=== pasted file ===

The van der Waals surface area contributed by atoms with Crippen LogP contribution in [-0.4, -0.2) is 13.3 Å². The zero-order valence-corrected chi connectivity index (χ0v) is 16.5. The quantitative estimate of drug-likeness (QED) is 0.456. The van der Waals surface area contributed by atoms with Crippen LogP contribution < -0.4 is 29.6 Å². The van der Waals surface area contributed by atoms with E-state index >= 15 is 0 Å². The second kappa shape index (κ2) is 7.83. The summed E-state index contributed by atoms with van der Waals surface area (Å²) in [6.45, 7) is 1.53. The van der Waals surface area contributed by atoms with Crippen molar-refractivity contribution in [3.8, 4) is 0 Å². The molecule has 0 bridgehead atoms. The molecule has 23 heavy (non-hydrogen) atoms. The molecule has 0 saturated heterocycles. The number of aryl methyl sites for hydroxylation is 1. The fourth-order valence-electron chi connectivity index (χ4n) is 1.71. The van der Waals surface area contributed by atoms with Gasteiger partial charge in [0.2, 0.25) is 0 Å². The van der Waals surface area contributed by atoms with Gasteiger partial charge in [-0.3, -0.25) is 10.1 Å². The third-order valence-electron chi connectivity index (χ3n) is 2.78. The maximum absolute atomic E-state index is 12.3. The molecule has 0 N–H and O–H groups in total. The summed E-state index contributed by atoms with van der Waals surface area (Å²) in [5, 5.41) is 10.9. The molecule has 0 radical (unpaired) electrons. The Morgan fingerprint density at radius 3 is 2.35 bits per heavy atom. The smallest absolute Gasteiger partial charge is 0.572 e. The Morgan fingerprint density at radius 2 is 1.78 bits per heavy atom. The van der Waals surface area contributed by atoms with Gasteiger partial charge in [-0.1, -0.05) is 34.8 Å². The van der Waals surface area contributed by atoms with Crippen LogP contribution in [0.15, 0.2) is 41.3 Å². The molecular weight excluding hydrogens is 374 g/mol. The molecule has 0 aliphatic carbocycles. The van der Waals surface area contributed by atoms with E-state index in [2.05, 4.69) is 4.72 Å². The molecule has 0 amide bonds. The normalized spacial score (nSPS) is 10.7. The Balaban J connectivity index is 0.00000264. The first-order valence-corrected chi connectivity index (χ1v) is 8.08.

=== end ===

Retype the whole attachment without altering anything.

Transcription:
The van der Waals surface area contributed by atoms with Crippen LogP contribution in [-0.4, -0.2) is 13.3 Å². The zero-order valence-corrected chi connectivity index (χ0v) is 16.5. The quantitative estimate of drug-likeness (QED) is 0.456. The van der Waals surface area contributed by atoms with Crippen LogP contribution < -0.4 is 29.6 Å². The van der Waals surface area contributed by atoms with E-state index >= 15 is 0 Å². The second kappa shape index (κ2) is 7.83. The summed E-state index contributed by atoms with van der Waals surface area (Å²) in [6.45, 7) is 1.53. The van der Waals surface area contributed by atoms with Crippen molar-refractivity contribution in [3.8, 4) is 0 Å². The molecule has 0 bridgehead atoms. The molecule has 23 heavy (non-hydrogen) atoms. The molecule has 0 saturated heterocycles. The number of aryl methyl sites for hydroxylation is 1. The fourth-order valence-electron chi connectivity index (χ4n) is 1.71. The van der Waals surface area contributed by atoms with Gasteiger partial charge in [0.2, 0.25) is 0 Å². The van der Waals surface area contributed by atoms with Gasteiger partial charge in [-0.3, -0.25) is 10.1 Å². The third-order valence-electron chi connectivity index (χ3n) is 2.78. The maximum absolute atomic E-state index is 12.3. The molecule has 0 N–H and O–H groups in total. The summed E-state index contributed by atoms with van der Waals surface area (Å²) in [5, 5.41) is 10.9. The molecule has 0 radical (unpaired) electrons. The Morgan fingerprint density at radius 3 is 2.35 bits per heavy atom. The smallest absolute Gasteiger partial charge is 0.572 e. The Morgan fingerprint density at radius 2 is 1.78 bits per heavy atom. The van der Waals surface area contributed by atoms with Gasteiger partial charge in [-0.1, -0.05) is 34.8 Å². The van der Waals surface area contributed by atoms with Crippen LogP contribution in [0.15, 0.2) is 41.3 Å². The molecular weight excluding hydrogens is 374 g/mol. The molecule has 0 aliphatic carbocycles. The van der Waals surface area contributed by atoms with E-state index in [2.05, 4.69) is 4.72 Å². The molecule has 0 amide bonds. The normalized spacial score (nSPS) is 10.7. The Balaban J connectivity index is 0.00000264. The first-order valence-corrected chi connectivity index (χ1v) is 8.08.